SAN FRANCISCO - A bottle of formula, a Band-Aid and a nap cost $18,000, according to a family whose son was treated at a San Francisco hospital after a head injury.
Vox.com reported that a family from touring the Bay Area South Korea was visiting in 2016 when their baby boy, Park Jeong-whan, fell off a hotel bed and hit his head. The baby never lost consciousness, but was crying hysterically. So out of an abundance of caution, the family took him to Zuckerberg San Francisco General Hospital, the outlet reported.
Doctors quickly determined that the eight-month-old was fine. The family told the news site that the baby had some formula, took a little snooze and they got on with their vacation after mother Jang Yeo-im told Vox she put a small Band-Aid on her son's nose herself. They even almost forgot it had happened.
Two years later, the family said they were handed the bill: $18,836.
"If my baby got special treatment, OK," Jang Yeo-im, the baby's mother, told Vox. "But he didn't. So why should I have to pay the bill?" She told Vox that she only had travel insurance that covers $5,000.
The report pointed out that the family was charged more than $15,000 for "trauma activation."
The fee, according to the report, is due to the hospital's response to a potentially serious visit. These charges can range from $1,000 to $50,000, according to the report. One expert likened the charge to "the Wild West."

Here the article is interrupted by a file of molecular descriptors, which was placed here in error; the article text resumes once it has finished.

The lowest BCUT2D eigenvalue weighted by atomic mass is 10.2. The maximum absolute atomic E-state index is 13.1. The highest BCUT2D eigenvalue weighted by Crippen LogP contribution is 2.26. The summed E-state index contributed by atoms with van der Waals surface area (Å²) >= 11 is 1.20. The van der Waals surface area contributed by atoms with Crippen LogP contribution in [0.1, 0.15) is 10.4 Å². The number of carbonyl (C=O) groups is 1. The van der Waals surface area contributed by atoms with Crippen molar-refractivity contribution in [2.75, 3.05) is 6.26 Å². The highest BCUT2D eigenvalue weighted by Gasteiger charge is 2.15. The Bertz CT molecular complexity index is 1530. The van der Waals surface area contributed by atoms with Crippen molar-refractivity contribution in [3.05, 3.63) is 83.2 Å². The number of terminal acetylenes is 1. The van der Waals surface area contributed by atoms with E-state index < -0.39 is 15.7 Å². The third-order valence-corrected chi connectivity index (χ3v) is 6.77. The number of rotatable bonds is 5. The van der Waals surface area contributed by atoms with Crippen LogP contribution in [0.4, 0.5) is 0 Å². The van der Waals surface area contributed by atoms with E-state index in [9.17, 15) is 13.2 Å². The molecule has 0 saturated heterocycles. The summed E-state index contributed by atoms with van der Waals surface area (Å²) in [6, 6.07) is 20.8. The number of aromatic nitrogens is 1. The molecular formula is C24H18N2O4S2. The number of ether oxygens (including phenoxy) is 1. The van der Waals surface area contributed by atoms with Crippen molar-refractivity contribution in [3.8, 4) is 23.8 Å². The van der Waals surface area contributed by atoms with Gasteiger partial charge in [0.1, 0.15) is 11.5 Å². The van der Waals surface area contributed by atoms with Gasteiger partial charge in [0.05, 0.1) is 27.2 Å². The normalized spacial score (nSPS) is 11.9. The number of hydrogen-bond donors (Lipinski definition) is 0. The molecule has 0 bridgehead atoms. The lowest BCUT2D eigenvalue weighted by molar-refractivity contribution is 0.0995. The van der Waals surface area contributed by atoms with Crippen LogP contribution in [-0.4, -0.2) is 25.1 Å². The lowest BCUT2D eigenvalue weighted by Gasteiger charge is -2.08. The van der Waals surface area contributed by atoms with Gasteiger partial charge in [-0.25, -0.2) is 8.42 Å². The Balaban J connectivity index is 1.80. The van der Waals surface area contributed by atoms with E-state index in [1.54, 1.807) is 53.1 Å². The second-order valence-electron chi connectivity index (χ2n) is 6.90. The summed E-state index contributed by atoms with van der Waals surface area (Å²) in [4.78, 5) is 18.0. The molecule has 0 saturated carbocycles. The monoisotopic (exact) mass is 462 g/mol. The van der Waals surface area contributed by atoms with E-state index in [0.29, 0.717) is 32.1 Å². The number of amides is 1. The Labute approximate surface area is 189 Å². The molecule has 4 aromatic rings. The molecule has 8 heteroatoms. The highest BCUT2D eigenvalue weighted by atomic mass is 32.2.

A trauma fee is the price a trauma center charges when it activates and assembles a team of medical professionals that can meet a patient with potentially serious injuries in the ER. It is billed on top of the hospital's emergency room physician charge and procedures, equipment, and facility fees.
Hospitals defend the charge by essentially saying it costs money to keep a good response team on hand.
For its part, Zuckerberg General stands by the charge. Hospital spokesman Brent Andrew sent KTVU a statement on Friday that explained: "All trauma centers apply a trauma activation fee to help support the provision of emergency trauma care, which has extensive regulatory and staffing requirements. If you survey trauma centers nearest us, even those that are not Level 1 trauma centers, you will see that our fee is low in comparison."
Andrew said that the fee supports "trauma activation," which happens when an incoming patient is expected to need life-saving trauma services. The fee reflects the costs of "all the components of a Level 1 Trauma Center," as required by California law and national accreditation bodies.
In addition, the statement said that Zuckerberg San Francisco General is a public hospital which means "we are committed to serving all patients, even those without insurance or ability to pay. We fulfill that mission every day, provide high quality care and save lives. Patients with billing questions or problems can contact us to work on a solution. We are always willing to have that conversation."